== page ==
George John Romanes (1848-1894)
Text from A Century of Canadian Sonnets.
When I look back upon my childish years,
And think how little then I thought at all,
Sometimes to me it now almost appears,
So great the change has been, 'twere but a small
Increase of change that might transform a man
Into a spirit, standing at the throne
Of God, to see in full the mighty plan
Divine, and know as also he is known.
For why should thus so vast a growth have been,
Which all but tops the verge of earthly skies,
If, at the end, all that a man hath seen
Be blotted out before his closing eyes?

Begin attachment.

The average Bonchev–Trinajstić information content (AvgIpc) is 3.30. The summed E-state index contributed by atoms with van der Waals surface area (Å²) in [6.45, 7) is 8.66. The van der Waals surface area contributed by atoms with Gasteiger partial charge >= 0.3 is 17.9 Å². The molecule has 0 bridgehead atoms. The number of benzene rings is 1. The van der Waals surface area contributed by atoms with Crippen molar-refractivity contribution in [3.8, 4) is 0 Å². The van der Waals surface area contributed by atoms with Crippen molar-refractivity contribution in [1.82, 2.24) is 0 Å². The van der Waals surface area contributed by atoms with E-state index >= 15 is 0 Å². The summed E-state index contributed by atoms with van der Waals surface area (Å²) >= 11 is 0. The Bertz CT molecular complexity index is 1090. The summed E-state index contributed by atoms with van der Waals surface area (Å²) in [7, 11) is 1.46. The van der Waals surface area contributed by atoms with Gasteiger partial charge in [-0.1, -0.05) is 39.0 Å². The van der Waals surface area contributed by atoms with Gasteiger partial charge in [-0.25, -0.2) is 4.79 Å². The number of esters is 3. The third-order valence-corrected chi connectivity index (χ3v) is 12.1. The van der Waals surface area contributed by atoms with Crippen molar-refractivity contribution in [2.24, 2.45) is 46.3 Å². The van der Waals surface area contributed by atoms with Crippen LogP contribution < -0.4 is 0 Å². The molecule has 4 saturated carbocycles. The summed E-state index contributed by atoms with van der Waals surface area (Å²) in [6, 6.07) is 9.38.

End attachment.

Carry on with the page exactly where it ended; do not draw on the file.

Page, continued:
So were it better still a child to be,
And shout young laughter through a world of glee.
Why should I chafe and fret myself to find
Some pebble still untouched upon the beach,
Where struggling wavelets follow each on each
Upon the tide-mark of advancing Mind?
If, one with them and urged by those behind,
My utmost energy at last should reach
A stone unwetted by a bubble's breach,
What gain were it to me or to my kind?
Though I should fail that further inch to go,
Some other soon will creep its rugged floor,
While, resting on the conquered strand below,
I calmly watch the rivalry before,
Rejoicing at the steady onward flow,
But at my new-found peace rejoicing more.